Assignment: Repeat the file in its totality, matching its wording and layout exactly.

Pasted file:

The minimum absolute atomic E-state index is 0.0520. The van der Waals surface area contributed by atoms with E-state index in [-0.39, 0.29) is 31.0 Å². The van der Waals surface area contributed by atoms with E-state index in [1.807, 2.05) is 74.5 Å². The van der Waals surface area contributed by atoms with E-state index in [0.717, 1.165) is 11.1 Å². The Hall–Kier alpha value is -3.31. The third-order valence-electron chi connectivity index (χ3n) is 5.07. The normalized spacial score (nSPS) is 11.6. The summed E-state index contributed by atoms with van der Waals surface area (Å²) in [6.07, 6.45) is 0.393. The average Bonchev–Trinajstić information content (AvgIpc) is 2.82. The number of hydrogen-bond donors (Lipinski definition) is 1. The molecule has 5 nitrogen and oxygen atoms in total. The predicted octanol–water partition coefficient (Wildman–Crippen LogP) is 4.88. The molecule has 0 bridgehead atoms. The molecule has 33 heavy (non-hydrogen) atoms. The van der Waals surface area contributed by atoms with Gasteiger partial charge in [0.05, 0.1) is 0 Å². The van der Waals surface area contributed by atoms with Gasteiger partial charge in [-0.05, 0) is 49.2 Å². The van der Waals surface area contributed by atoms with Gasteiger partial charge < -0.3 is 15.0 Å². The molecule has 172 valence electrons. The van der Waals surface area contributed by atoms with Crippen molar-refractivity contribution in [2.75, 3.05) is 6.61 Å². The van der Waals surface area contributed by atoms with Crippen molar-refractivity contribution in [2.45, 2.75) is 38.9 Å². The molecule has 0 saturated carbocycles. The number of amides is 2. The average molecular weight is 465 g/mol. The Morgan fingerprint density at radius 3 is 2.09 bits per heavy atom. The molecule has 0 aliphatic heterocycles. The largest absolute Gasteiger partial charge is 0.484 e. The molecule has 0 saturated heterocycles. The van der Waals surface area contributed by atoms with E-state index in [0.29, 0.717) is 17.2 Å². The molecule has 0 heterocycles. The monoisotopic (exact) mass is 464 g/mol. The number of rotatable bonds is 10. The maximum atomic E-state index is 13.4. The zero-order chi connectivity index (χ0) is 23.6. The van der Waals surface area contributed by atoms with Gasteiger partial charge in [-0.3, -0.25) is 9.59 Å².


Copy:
The minimum absolute atomic E-state index is 0.0520. The van der Waals surface area contributed by atoms with E-state index in [-0.39, 0.29) is 31.0 Å². The van der Waals surface area contributed by atoms with E-state index in [1.807, 2.05) is 74.5 Å². The van der Waals surface area contributed by atoms with E-state index in [0.717, 1.165) is 11.1 Å². The Hall–Kier alpha value is -3.31. The third-order valence-electron chi connectivity index (χ3n) is 5.07. The normalized spacial score (nSPS) is 11.6. The summed E-state index contributed by atoms with van der Waals surface area (Å²) in [6.07, 6.45) is 0.393. The average Bonchev–Trinajstić information content (AvgIpc) is 2.82. The number of hydrogen-bond donors (Lipinski definition) is 1. The molecule has 5 nitrogen and oxygen atoms in total. The predicted octanol–water partition coefficient (Wildman–Crippen LogP) is 4.88. The molecule has 0 bridgehead atoms. The molecule has 33 heavy (non-hydrogen) atoms. The van der Waals surface area contributed by atoms with Gasteiger partial charge in [0.05, 0.1) is 0 Å². The van der Waals surface area contributed by atoms with Gasteiger partial charge in [-0.05, 0) is 49.2 Å². The van der Waals surface area contributed by atoms with Gasteiger partial charge < -0.3 is 15.0 Å². The molecule has 172 valence electrons. The van der Waals surface area contributed by atoms with Crippen molar-refractivity contribution in [2.75, 3.05) is 6.61 Å². The van der Waals surface area contributed by atoms with Crippen molar-refractivity contribution in [2.45, 2.75) is 38.9 Å². The molecule has 0 saturated carbocycles. The number of amides is 2. The average molecular weight is 465 g/mol. The Morgan fingerprint density at radius 3 is 2.09 bits per heavy atom. The molecule has 0 aliphatic heterocycles. The largest absolute Gasteiger partial charge is 0.484 e. The molecule has 0 saturated heterocycles. The van der Waals surface area contributed by atoms with E-state index in [0.29, 0.717) is 17.2 Å². The molecule has 0 heterocycles. The monoisotopic (exact) mass is 464 g/mol. The number of rotatable bonds is 10. The maximum atomic E-state index is 13.4. The zero-order chi connectivity index (χ0) is 23.6. The van der Waals surface area contributed by atoms with Gasteiger partial charge in [-0.3, -0.25) is 9.59 Å².